Ministry at Your Doorstep
Assemblies of God co-pastors Rich and Robyn Wilkerson urged church leaders not to overlook the outcast in their midst en route to an effective ministry, as the Influence Conference kicked off Monday afternoon.
For the first time, the pre-General Council Influence Conference featured 28 hour-long practical breakout sessions. The Monday afternoon lineup included topics ranging from maximizing church space to developing small group culture.
Over 250 people packed a Hilton Hotel conference room in Anaheim, California, to hear the Wilkersons talk about community engagement.
The Wilkersons have been lead co-pastors of North Miami’s Trinity Church for 19 years. They started with a core of 200, mostly Haitian, churchgoers, quickly realizing it would take more than a series of well-intentioned sermons to engage the community.
Rich had been a Tacoma, Washington-based evangelist before embarking on his first pastorate at the age of 45. Robyn recalled how she had to step over people who spent the night sleeping in the parking lot in order to get inside the church building.
“I had no skill set of what it meant to live in poverty and homelessness in America,” Robyn said. She figured if she and her husband could just rid the vicinity of poor people, then their ministry could really take off.
“I thought those stinking people were the problem,” Robyn said. “But I was the problem — my prejudice, my closed mind.”
Gaining a series of federal, state, and local grants, the church 17 years ago began to address physical needs of food, clothing, and medical assistance, which opened doors for spiritual input to recipients. Since then, Trinity Church has received $40 million in contracts and partnerships with community organizations — all with a spiritual component — to address social service needs, from literacy classes to afterschool daycare.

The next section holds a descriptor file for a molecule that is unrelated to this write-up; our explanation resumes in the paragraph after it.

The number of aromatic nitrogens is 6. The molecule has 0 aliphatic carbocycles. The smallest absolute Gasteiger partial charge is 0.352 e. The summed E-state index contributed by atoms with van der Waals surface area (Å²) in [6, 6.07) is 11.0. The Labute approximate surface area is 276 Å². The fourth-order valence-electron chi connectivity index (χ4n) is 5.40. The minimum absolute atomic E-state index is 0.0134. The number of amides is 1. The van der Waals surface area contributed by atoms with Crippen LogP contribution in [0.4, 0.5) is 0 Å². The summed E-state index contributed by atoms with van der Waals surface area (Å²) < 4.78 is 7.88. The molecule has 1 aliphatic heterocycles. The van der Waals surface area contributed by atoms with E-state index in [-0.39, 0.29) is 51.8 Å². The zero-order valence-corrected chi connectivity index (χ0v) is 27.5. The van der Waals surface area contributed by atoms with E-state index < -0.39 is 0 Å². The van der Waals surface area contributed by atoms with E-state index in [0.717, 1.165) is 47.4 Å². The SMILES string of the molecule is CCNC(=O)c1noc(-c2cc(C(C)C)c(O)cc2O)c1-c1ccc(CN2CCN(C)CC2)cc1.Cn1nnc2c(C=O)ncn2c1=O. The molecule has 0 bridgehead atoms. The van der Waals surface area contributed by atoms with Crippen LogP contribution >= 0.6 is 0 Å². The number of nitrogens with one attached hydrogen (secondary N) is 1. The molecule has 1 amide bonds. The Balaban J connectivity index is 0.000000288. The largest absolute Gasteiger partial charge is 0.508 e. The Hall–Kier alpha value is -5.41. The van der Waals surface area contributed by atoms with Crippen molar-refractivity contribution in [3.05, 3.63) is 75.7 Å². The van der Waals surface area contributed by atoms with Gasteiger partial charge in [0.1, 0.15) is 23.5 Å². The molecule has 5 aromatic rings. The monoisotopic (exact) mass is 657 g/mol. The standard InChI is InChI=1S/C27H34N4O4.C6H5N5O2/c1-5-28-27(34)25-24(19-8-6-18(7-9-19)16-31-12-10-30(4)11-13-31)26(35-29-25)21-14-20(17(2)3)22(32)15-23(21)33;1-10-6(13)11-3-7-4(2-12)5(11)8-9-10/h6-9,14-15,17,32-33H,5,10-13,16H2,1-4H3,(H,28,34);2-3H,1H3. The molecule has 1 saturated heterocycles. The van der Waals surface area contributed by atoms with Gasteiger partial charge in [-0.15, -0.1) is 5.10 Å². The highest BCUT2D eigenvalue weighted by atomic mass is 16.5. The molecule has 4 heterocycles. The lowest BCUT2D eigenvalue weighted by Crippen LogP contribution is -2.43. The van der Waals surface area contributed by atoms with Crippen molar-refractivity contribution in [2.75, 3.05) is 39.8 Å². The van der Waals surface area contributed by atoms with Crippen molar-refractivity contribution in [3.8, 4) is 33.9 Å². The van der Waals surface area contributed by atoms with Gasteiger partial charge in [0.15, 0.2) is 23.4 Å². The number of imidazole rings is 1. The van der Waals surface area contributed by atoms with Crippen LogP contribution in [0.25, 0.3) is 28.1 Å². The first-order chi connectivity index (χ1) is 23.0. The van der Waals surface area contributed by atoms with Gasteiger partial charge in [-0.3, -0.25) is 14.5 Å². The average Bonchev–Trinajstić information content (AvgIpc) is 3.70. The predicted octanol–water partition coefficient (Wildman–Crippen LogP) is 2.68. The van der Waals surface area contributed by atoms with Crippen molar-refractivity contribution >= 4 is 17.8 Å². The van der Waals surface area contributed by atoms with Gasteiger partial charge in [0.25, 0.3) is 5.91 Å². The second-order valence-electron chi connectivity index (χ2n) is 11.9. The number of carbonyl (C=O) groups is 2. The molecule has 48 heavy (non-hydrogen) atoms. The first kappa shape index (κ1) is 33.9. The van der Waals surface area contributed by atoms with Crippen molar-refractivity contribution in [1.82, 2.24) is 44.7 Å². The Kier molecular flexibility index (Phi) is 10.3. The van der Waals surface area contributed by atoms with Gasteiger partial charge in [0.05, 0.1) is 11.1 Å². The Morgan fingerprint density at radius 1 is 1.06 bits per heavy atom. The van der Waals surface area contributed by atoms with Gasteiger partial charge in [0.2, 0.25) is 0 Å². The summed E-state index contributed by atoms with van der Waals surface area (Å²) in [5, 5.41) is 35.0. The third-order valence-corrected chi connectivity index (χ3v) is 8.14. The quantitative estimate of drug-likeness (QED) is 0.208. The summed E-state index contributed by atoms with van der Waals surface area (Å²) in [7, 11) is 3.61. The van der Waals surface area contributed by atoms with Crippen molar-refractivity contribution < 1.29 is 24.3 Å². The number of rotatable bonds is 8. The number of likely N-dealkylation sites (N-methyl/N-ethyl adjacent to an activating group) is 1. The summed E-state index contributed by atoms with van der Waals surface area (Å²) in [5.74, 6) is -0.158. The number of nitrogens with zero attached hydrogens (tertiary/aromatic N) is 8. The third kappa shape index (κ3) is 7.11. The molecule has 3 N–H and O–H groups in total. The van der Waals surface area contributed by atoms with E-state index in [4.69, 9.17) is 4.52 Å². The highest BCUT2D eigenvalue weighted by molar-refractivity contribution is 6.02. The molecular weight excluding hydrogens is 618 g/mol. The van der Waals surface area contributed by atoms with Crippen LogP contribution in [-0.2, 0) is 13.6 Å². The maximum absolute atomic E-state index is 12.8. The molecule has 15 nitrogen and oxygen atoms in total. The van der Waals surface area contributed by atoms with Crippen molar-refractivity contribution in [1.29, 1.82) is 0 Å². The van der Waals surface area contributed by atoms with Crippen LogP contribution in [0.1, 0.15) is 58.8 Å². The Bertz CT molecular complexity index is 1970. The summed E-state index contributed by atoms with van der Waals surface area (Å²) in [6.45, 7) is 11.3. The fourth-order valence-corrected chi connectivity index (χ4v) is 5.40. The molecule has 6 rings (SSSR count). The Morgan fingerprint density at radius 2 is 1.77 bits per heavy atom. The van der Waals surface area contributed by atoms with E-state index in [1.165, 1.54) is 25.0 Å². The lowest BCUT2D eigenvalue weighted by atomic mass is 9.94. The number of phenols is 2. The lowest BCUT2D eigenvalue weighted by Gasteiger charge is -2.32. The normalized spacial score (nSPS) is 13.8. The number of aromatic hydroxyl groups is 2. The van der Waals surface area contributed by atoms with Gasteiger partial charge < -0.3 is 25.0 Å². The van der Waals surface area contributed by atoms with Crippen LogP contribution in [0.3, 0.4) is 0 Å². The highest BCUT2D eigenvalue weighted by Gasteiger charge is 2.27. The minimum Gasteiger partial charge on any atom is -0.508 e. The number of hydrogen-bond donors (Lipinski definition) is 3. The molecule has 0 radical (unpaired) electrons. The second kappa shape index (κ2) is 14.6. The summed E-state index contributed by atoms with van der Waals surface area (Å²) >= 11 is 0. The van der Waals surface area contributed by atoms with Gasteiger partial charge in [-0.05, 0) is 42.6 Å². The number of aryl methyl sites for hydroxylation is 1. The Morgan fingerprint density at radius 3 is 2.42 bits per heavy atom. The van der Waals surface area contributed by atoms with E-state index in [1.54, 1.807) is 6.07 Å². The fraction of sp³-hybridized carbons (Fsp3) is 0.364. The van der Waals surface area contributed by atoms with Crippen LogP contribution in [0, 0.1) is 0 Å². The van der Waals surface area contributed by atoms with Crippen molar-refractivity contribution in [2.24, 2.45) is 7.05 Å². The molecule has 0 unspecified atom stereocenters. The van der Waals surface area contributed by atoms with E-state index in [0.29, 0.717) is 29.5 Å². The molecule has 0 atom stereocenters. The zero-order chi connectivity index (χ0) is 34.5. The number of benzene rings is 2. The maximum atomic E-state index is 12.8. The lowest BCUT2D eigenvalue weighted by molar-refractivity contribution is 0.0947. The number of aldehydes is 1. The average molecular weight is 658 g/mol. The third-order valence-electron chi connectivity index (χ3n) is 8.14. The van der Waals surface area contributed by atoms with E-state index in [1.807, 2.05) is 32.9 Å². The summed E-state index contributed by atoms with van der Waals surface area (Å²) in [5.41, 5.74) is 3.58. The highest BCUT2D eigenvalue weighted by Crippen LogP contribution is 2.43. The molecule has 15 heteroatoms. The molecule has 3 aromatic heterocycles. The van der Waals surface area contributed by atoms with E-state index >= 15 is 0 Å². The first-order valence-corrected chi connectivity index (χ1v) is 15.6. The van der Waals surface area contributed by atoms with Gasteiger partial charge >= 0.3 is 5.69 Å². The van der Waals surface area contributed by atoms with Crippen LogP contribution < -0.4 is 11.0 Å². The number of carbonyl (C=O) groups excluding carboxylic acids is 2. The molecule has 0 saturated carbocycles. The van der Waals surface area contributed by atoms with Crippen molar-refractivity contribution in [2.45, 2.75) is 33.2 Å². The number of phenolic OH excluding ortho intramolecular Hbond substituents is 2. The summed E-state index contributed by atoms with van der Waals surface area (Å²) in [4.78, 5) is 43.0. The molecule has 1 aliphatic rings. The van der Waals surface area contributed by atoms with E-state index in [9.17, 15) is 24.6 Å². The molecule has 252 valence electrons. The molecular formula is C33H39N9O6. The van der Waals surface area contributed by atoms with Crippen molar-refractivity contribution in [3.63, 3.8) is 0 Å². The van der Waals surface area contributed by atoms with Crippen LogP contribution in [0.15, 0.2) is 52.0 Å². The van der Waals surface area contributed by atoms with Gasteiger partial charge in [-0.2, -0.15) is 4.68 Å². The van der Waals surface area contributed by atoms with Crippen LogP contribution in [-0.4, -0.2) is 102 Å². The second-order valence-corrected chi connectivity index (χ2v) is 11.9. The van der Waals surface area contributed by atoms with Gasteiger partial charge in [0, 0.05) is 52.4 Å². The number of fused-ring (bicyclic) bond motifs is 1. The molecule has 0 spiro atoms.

Rich told how a program implemented by the church in 2006 that allows children to visit with incarcerated parents has vastly reduced the recidivism rate of inmates, as well as kept children facing prison themselves when they grow older. The program has allowed 28,000 children to interact with their parents inside Florida penitentiaries.
“Community engagement gets us out of our offices and out of our comfort zone,” said Rich, who also is part of the Church Multiplication Network lead team.
Today, more than 2,500 people attend the campuses of Trinity Church, and all four Wilkerson sons are active in ministry. The Wilkersons, who have been married for 44 years, are Assemblies of God resources authors. Rich is the author of Inside Out: How Everyday People Become Extraordinary Leaders. Robyn has just written Shattering the Stained Glass Ceiling: A Strategy for Women Leaders in Ministry.